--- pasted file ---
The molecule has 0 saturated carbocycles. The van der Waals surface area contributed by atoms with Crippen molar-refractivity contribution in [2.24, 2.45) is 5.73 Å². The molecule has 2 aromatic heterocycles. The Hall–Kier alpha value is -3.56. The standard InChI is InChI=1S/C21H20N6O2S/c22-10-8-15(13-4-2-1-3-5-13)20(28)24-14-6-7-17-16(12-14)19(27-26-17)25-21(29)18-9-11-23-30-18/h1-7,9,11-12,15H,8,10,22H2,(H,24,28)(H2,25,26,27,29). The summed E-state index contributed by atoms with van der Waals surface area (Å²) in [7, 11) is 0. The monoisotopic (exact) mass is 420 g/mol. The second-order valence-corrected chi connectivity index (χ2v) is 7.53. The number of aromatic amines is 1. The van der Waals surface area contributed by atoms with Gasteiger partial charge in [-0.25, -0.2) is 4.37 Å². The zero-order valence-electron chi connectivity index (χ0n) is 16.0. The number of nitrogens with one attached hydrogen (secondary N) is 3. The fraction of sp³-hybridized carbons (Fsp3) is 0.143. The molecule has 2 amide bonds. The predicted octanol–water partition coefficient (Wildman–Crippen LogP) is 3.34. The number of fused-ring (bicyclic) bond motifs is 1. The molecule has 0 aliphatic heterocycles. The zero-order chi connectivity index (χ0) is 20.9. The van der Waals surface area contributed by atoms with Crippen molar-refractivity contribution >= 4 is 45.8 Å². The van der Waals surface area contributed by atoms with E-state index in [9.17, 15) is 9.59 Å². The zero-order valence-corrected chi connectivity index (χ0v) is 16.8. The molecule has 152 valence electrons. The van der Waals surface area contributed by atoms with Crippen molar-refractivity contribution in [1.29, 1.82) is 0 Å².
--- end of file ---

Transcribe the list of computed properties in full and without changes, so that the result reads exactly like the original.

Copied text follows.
The molecule has 0 saturated carbocycles. The van der Waals surface area contributed by atoms with Crippen molar-refractivity contribution in [2.24, 2.45) is 5.73 Å². The molecule has 2 aromatic heterocycles. The Hall–Kier alpha value is -3.56. The standard InChI is InChI=1S/C21H20N6O2S/c22-10-8-15(13-4-2-1-3-5-13)20(28)24-14-6-7-17-16(12-14)19(27-26-17)25-21(29)18-9-11-23-30-18/h1-7,9,11-12,15H,8,10,22H2,(H,24,28)(H2,25,26,27,29). The summed E-state index contributed by atoms with van der Waals surface area (Å²) in [7, 11) is 0. The monoisotopic (exact) mass is 420 g/mol. The second-order valence-corrected chi connectivity index (χ2v) is 7.53. The number of aromatic amines is 1. The van der Waals surface area contributed by atoms with Gasteiger partial charge in [-0.25, -0.2) is 4.37 Å². The zero-order valence-electron chi connectivity index (χ0n) is 16.0. The number of nitrogens with one attached hydrogen (secondary N) is 3. The fraction of sp³-hybridized carbons (Fsp3) is 0.143. The molecule has 2 amide bonds. The predicted octanol–water partition coefficient (Wildman–Crippen LogP) is 3.34. The number of fused-ring (bicyclic) bond motifs is 1. The molecule has 0 aliphatic heterocycles. The zero-order chi connectivity index (χ0) is 20.9. The van der Waals surface area contributed by atoms with Crippen molar-refractivity contribution >= 4 is 45.8 Å². The van der Waals surface area contributed by atoms with E-state index in [9.17, 15) is 9.59 Å². The zero-order valence-corrected chi connectivity index (χ0v) is 16.8. The molecule has 152 valence electrons. The van der Waals surface area contributed by atoms with Crippen molar-refractivity contribution in [1.29, 1.82) is 0 Å².